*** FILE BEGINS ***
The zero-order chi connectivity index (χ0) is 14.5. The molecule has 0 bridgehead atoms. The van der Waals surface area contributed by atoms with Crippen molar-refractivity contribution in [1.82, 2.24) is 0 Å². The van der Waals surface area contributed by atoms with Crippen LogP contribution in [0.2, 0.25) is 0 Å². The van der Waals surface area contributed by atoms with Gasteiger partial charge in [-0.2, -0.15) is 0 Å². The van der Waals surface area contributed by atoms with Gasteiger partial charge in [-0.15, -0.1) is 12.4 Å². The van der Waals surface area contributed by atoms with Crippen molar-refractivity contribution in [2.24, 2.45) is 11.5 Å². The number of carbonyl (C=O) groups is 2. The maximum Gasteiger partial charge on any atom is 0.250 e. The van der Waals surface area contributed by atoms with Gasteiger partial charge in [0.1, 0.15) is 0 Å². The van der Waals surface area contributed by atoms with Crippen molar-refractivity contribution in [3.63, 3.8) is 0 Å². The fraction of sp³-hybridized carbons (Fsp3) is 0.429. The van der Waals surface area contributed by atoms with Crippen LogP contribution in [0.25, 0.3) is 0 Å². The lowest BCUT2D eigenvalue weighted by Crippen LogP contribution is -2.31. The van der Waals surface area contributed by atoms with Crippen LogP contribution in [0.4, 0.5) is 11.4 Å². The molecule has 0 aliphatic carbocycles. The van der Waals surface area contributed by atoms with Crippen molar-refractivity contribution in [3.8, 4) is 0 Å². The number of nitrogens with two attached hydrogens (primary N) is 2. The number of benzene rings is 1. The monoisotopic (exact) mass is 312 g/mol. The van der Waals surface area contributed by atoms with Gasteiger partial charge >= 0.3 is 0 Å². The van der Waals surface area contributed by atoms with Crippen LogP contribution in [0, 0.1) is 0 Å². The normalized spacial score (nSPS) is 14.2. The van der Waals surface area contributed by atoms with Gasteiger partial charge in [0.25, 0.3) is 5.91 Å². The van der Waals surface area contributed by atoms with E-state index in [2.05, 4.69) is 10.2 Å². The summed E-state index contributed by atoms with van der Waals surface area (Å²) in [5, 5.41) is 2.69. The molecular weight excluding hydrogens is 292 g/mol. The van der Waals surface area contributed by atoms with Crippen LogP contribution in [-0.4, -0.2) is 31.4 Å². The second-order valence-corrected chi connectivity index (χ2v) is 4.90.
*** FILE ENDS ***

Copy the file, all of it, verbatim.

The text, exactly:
The zero-order chi connectivity index (χ0) is 14.5. The molecule has 0 bridgehead atoms. The van der Waals surface area contributed by atoms with Crippen molar-refractivity contribution in [1.82, 2.24) is 0 Å². The van der Waals surface area contributed by atoms with Crippen LogP contribution in [0.2, 0.25) is 0 Å². The van der Waals surface area contributed by atoms with Gasteiger partial charge in [-0.2, -0.15) is 0 Å². The van der Waals surface area contributed by atoms with Gasteiger partial charge in [-0.15, -0.1) is 12.4 Å². The van der Waals surface area contributed by atoms with Crippen molar-refractivity contribution in [2.24, 2.45) is 11.5 Å². The number of carbonyl (C=O) groups is 2. The maximum Gasteiger partial charge on any atom is 0.250 e. The van der Waals surface area contributed by atoms with Gasteiger partial charge in [0.1, 0.15) is 0 Å². The van der Waals surface area contributed by atoms with Crippen molar-refractivity contribution in [3.63, 3.8) is 0 Å². The fraction of sp³-hybridized carbons (Fsp3) is 0.429. The van der Waals surface area contributed by atoms with Crippen LogP contribution in [0.25, 0.3) is 0 Å². The lowest BCUT2D eigenvalue weighted by Crippen LogP contribution is -2.31. The van der Waals surface area contributed by atoms with Crippen LogP contribution in [0.4, 0.5) is 11.4 Å². The molecule has 0 aliphatic carbocycles. The van der Waals surface area contributed by atoms with Crippen molar-refractivity contribution in [3.8, 4) is 0 Å². The number of nitrogens with two attached hydrogens (primary N) is 2. The number of benzene rings is 1. The monoisotopic (exact) mass is 312 g/mol. The van der Waals surface area contributed by atoms with Gasteiger partial charge >= 0.3 is 0 Å². The van der Waals surface area contributed by atoms with Crippen LogP contribution in [0, 0.1) is 0 Å². The normalized spacial score (nSPS) is 14.2. The van der Waals surface area contributed by atoms with Gasteiger partial charge in [0.25, 0.3) is 5.91 Å². The van der Waals surface area contributed by atoms with E-state index in [2.05, 4.69) is 10.2 Å². The summed E-state index contributed by atoms with van der Waals surface area (Å²) in [5, 5.41) is 2.69. The molecular weight excluding hydrogens is 292 g/mol. The van der Waals surface area contributed by atoms with Crippen LogP contribution in [-0.4, -0.2) is 31.4 Å². The second-order valence-corrected chi connectivity index (χ2v) is 4.90.